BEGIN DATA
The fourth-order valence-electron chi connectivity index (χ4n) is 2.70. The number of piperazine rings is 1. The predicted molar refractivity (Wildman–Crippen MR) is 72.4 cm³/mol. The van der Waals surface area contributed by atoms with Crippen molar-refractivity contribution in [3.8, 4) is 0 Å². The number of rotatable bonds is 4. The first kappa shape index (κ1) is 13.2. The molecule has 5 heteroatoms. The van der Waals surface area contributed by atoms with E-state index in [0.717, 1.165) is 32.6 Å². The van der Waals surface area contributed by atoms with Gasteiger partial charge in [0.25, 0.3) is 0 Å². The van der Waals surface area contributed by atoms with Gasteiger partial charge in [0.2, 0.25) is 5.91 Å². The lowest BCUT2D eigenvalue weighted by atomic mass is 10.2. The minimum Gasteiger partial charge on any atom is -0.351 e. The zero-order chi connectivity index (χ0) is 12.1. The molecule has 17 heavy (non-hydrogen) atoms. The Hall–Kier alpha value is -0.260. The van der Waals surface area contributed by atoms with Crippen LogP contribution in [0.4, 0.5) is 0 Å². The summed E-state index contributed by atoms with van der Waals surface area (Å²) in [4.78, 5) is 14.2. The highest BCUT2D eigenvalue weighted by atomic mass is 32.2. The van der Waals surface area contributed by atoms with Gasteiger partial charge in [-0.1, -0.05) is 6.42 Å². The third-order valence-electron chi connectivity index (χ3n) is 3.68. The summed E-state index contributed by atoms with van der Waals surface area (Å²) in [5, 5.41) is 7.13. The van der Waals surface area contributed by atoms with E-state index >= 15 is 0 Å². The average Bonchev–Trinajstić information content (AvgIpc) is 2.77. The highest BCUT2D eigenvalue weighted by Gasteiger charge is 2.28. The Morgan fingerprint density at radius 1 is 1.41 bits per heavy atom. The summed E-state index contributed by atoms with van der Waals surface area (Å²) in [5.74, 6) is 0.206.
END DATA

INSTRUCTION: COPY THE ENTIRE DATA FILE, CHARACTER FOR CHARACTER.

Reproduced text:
The fourth-order valence-electron chi connectivity index (χ4n) is 2.70. The number of piperazine rings is 1. The predicted molar refractivity (Wildman–Crippen MR) is 72.4 cm³/mol. The van der Waals surface area contributed by atoms with Crippen molar-refractivity contribution in [3.8, 4) is 0 Å². The number of rotatable bonds is 4. The first kappa shape index (κ1) is 13.2. The molecule has 5 heteroatoms. The van der Waals surface area contributed by atoms with E-state index in [0.717, 1.165) is 32.6 Å². The van der Waals surface area contributed by atoms with Gasteiger partial charge in [0.25, 0.3) is 0 Å². The van der Waals surface area contributed by atoms with Gasteiger partial charge in [0.2, 0.25) is 5.91 Å². The lowest BCUT2D eigenvalue weighted by atomic mass is 10.2. The minimum Gasteiger partial charge on any atom is -0.351 e. The zero-order chi connectivity index (χ0) is 12.1. The molecule has 17 heavy (non-hydrogen) atoms. The Hall–Kier alpha value is -0.260. The van der Waals surface area contributed by atoms with Crippen LogP contribution in [0.4, 0.5) is 0 Å². The summed E-state index contributed by atoms with van der Waals surface area (Å²) in [4.78, 5) is 14.2. The highest BCUT2D eigenvalue weighted by atomic mass is 32.2. The van der Waals surface area contributed by atoms with Gasteiger partial charge in [-0.1, -0.05) is 6.42 Å². The third-order valence-electron chi connectivity index (χ3n) is 3.68. The summed E-state index contributed by atoms with van der Waals surface area (Å²) in [5, 5.41) is 7.13. The van der Waals surface area contributed by atoms with E-state index >= 15 is 0 Å². The average Bonchev–Trinajstić information content (AvgIpc) is 2.77. The highest BCUT2D eigenvalue weighted by Gasteiger charge is 2.28. The Morgan fingerprint density at radius 1 is 1.41 bits per heavy atom. The summed E-state index contributed by atoms with van der Waals surface area (Å²) in [5.74, 6) is 0.206.